"Have you seen him?" Flynn asked Thursday afternoon. "Is he really 5-3?"
Stephen F. Austin point guard
The smallest player in this year's NCAA tournament has made one of the biggest contributions to his team. If not for Bell, the 14th-seeded Lumberjacks might not have earned the first NCAA berth in the program's 84-year history. If not for the guy who barely reaches the armpit of Southland Conference Player of the Year
Two years ago, Lumberjacks coach
In the process of recruiting 6-5 guard
Few others could look past Bell's height. Though he starred in a quality program at DeSoto and ran in the same travel-ball circles as former Kansas star
For a moment, Bell considered quitting hoops. He had the grades to attend just about any college he wanted. "He was taking classes in 10th grade," Dyer said, "that I didn't take in college." When junior college coaches began calling, Wendy asked her son to reconsider. "Don't let your height or someone else tell you that you can't play the game that you love," Wendy told Eric. So she made him a deal. He would play for a junior college his freshman year. If he didn't like it, Wendy and her husband,
Wendy and Anthony had to swallow hard when they made that deal. The couple had always assumed Eric would be their only child, but a little less than five years ago, the Bells learned a new addition to the family was on the way. The expense of a new baby hit the family finances hard, but Wendy and Anthony were prepared to follow through with their promise.
Eric himself hears the talk before games. "I got some looks. I got some smirks. I got some whispers. I got some laughs," he said. "I pretty much got everything, but Division I athletes understand. They're competitive. No matter what size you are, they're coming for you."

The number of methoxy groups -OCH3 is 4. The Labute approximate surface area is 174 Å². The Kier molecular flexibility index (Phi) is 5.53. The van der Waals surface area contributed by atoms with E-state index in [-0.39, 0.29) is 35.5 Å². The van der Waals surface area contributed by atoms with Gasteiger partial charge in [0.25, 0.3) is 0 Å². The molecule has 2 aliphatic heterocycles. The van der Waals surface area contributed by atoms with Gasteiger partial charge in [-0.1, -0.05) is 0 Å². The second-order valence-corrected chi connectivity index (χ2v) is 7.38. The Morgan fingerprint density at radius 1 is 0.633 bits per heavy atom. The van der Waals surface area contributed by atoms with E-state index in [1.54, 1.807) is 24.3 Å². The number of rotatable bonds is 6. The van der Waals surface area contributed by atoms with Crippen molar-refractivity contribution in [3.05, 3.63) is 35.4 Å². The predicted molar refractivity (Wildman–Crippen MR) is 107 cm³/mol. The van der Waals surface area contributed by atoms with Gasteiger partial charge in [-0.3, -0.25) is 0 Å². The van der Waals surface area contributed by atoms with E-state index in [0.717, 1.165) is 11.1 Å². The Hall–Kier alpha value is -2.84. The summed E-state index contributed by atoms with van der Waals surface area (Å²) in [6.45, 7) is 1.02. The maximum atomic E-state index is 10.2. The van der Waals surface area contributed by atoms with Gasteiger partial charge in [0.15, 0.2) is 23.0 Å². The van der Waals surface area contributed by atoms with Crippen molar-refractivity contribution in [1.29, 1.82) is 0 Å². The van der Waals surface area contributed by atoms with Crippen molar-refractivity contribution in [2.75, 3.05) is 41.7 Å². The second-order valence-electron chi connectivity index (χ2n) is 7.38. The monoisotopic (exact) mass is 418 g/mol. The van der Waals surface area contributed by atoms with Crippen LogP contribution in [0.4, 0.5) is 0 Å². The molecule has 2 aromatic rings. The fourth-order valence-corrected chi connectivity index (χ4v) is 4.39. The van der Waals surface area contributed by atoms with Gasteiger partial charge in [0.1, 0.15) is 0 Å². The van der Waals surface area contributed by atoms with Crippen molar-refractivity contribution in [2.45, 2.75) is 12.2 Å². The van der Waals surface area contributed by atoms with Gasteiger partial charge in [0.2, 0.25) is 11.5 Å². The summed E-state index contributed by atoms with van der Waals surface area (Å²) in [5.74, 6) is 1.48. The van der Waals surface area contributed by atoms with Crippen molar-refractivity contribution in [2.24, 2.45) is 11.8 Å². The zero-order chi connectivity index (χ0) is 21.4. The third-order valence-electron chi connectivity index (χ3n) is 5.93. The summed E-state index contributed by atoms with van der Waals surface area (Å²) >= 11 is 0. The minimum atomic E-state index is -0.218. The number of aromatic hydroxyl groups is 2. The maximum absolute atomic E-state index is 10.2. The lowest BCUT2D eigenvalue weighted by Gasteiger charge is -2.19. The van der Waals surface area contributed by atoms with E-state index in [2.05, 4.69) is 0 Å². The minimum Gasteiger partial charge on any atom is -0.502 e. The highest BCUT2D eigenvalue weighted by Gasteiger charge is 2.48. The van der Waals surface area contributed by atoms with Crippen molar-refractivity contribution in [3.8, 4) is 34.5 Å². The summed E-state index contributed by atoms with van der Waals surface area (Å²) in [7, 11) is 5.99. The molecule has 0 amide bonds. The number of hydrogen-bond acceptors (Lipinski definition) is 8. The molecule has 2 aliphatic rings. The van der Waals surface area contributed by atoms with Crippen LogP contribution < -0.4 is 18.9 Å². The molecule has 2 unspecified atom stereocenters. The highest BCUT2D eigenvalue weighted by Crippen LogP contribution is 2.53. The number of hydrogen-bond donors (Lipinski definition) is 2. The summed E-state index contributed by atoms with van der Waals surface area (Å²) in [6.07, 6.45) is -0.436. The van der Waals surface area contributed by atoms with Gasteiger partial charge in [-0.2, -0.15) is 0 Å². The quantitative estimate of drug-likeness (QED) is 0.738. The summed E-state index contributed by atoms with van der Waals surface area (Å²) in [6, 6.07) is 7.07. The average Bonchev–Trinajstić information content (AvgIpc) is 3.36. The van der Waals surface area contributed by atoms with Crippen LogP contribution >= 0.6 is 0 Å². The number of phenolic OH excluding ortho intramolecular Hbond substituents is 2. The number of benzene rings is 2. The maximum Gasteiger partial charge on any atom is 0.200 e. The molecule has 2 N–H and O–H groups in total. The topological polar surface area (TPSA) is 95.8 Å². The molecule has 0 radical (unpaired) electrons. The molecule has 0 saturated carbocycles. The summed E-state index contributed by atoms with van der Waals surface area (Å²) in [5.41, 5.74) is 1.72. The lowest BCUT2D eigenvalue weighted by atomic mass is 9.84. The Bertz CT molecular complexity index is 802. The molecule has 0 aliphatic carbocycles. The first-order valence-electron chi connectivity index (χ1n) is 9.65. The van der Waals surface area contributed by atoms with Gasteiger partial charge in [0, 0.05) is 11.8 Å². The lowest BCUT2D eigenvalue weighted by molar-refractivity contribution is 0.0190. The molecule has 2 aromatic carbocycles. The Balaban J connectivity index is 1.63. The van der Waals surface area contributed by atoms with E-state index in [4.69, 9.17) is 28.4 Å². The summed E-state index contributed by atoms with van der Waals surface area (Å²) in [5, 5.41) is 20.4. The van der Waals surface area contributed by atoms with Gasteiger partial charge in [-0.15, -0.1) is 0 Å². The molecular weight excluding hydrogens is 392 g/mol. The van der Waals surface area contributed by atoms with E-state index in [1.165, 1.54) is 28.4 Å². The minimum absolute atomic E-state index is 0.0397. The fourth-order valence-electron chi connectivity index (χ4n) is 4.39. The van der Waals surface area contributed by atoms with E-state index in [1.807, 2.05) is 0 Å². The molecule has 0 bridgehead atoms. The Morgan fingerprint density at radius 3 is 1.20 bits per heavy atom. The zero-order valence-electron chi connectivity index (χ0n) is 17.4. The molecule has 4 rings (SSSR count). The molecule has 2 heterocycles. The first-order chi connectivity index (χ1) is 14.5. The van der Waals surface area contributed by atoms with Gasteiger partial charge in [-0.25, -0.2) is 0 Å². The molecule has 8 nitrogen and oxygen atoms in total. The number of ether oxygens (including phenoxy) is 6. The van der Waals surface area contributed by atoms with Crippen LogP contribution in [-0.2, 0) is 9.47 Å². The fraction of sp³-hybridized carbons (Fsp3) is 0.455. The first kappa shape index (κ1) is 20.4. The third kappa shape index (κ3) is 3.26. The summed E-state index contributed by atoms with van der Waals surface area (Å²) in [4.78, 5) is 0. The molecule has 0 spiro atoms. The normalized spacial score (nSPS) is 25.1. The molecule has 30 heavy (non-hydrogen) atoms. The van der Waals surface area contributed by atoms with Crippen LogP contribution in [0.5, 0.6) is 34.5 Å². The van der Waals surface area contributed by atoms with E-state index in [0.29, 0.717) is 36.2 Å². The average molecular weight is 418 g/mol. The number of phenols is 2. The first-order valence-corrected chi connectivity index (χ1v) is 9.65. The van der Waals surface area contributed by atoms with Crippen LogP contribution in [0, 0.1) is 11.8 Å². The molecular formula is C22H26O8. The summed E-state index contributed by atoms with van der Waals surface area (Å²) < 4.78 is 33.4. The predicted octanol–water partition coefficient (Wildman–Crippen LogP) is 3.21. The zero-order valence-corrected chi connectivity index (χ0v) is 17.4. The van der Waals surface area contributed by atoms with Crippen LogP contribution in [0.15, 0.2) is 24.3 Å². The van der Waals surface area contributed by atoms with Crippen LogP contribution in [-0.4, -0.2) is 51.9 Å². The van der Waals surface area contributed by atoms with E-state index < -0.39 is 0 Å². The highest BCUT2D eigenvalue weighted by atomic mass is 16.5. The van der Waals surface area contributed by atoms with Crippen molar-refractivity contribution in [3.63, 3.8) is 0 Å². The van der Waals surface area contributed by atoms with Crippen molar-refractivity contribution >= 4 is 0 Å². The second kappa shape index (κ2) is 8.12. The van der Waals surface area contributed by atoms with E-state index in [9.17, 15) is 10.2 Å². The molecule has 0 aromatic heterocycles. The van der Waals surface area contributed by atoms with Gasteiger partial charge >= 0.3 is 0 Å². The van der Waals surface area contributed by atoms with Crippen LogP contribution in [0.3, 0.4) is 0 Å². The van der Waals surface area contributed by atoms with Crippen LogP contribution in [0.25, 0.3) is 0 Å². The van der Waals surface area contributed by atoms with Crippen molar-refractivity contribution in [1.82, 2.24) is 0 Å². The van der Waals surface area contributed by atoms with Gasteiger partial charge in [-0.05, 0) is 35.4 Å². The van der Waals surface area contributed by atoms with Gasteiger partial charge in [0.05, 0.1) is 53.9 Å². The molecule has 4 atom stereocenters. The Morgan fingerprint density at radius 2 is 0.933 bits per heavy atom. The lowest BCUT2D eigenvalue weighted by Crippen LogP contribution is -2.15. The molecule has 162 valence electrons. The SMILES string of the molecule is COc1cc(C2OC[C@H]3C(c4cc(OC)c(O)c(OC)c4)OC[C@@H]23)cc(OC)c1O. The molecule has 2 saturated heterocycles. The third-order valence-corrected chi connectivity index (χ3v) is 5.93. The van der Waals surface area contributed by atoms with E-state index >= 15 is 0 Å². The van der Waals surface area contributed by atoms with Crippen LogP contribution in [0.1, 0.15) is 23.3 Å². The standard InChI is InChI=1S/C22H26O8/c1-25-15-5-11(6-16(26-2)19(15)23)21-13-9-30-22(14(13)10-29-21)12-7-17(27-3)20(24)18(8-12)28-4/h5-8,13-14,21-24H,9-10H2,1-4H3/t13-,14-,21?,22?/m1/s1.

Still, they can't always accept getting schooled by someone 63 inches tall. Last season, Bell had 12 points, nine assists and seven rebounds in a 66-62 win over Oklahoma in Norman. As he shredded the Sooners -- all his points came in the second half -- he could hear Oklahoma coach
Bell won't crack the scoreboard -- he averages only 3.6 points -- but he might make an opposing point guard crack. "When he gets going, if you put the ball on the floor, it's gone," DeSoto coach Dyer said. "He's that quick." He also rarely falls for a fake. Coaches spend years trying to get their players to watch their man's belly-button, because no matter what the head, the arms or the legs do, the torso doesn't lie. Bell never had a problem with that concept. In a defensive crouch, he's usually at eye-level with his opponent's belly-button.
That's what worries Flynn, the Most Outstanding Player in last week's Big East tournament. Flynn must prepare to defend the ball as Bell darts in and out of his personal space. "You've really got to be careful," said the 6-foot Flynn, who estimates he hit 5-3 in sixth or seventh grade. "You might even have to turn your back to him and dribble because he's going to be all jittery and active." Orange assistant
As a 5-1 high school freshman, Bell dreamed of the growth spurt that would revolutionize his game. For a while, he stretched every day with the hope of triggering that spurt. "I kind of hoped it would come," he said. "But as we know now, it never came."
Instead, Bell turned his height into an advantage. On Friday, Bell will try to prove that even the tiniest underdog can slay a giant. "I know he gets frustrated because he's not their size, but Eric plays with his heart," Wendy Bell said. "In his heart, Eric thinks he's 7-feet tall."